FAQs About Landlord-Tenant Law
Q: What documents do I need to file an eviction?
A: At a minimum, to file an eviction in Philadelphia, PA you will need a Housing Inspection License, Certificate of Rental Suitability, Partner for Good Housing Handbook, Notice to Vacate, and a Lease. In some situations you may not need all these documents. If the tenant has children aged six or younger you may also need a lead safe certificate.
Q: What basis do I need to evict a tenant in Philadelphia?
A: In Philadelphia a tenant can be evicted for three specific bases: nonpayment of rent, termination of the lease, or breach of the lease. Breach of the lease may include, but is not limited to, threatening behavior, unsanitary conditions, illegal activity or any other breach of the lease term.
Q: Can a landlord go to jail if they evict me without the courts?
A: Technically, yes. A self-help eviction is a violation of 9-1600 of the Philadelphia Code. Violation of the Code is a summary offense. Therefore, a landlord could potentially face imprisonment for engaging in self-help eviction. However, it is very unlikely. It is more likely the landlord would be assessed a fine or money judgment.
Q: What can happen if I do not pay my rent?
A: The landlord can file an eviction. Even if you subsequently pay your rent this will have a detrimental impact on your credit. It may also impact your ability to rent property in the future. Once an eviction is filed, there is no way to “take it back.” The history of the eviction may haunt you for years.
Q: What is the maximum security deposit a landlord can demand?
A: A landlord cannot insist on more than two months security deposit. With that said, a landlord can reserve the right not to rent to you if you have credit issues. A landlord cannot refuse to rent based on race, sex, age, or any other legally protected classes.
Q: Can I evict a tenant without a lease?
A: If the rest of your documentation is in order (i.e., housing licenses, certificate of rental suitability, etc.) you may be able to evict without a lease. If an oral lease existed you can testify in-person as to the lease. Further, if the lease is lost you can still proceed with eviction. The problem is that you will not have a written document to substantiate your claims. Therefore, it is unlikely you will make any monetary recovery.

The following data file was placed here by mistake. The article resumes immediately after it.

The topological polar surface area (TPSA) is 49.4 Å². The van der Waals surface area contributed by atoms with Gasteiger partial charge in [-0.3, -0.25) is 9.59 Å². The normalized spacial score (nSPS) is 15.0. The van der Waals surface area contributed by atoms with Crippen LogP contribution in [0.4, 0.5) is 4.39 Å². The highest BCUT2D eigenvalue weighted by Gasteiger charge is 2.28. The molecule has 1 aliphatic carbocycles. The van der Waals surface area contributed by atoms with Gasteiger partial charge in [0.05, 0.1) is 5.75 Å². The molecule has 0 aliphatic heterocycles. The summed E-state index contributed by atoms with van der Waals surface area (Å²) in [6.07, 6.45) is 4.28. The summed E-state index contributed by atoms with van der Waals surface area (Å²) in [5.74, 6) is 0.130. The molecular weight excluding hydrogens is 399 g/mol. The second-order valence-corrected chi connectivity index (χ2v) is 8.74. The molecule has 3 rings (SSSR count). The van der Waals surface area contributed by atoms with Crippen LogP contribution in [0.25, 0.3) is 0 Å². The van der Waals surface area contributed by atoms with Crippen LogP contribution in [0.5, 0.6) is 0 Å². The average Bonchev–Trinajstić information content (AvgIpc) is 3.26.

Q: Can a landlord file an eviction against a squatter?
A: Yes, but it’s not a good idea. If the landlord tries to evict a squatter (no lease) by way of eviction, the case may be dismissed. Evictions are for cases where there is a landlord-tenant relationship. If no landlord-tenant relationship (i.e., lease) exists, then the proper legal action would be an ejectment.
Q: Who is responsible for structural damage to the property?
A: Generally, a landlord is responsible for structural repairs like pipe breakages, heating issues, and/or leaking ceilings. This may not be the case if the tenant cause the actual damage. Speak with a landlord-tenant attorney about who should bear the cost of damages.
Q: Can I sue for double my deposit if the landlord doesn’t give it back?
A: Maybe. In Pennsylvania, a landlord has an obligation to return your deposit within thirty days. The law requires that you provide the landlord a forwarding address. If a forwarding address is not provided, then the landlord is not obligated to return your deposit. If a forwarding address is provided, the landlord must either return your deposit or send an itemized list of damages within thirty days. If the landlord does not take this action, he may be liable for double the amount of your deposit after thirty days.
Q: Can a landlord come into my apartment whenever they want?
A: In most situations, a landlord must give 24 hours notice to enter your apartment. The lease may speak to landlord access. The landlord does not have a right to enter at-will without consulting the tenant, or for any reason. Speak with a landlord-tenant lawyer or consult your lease.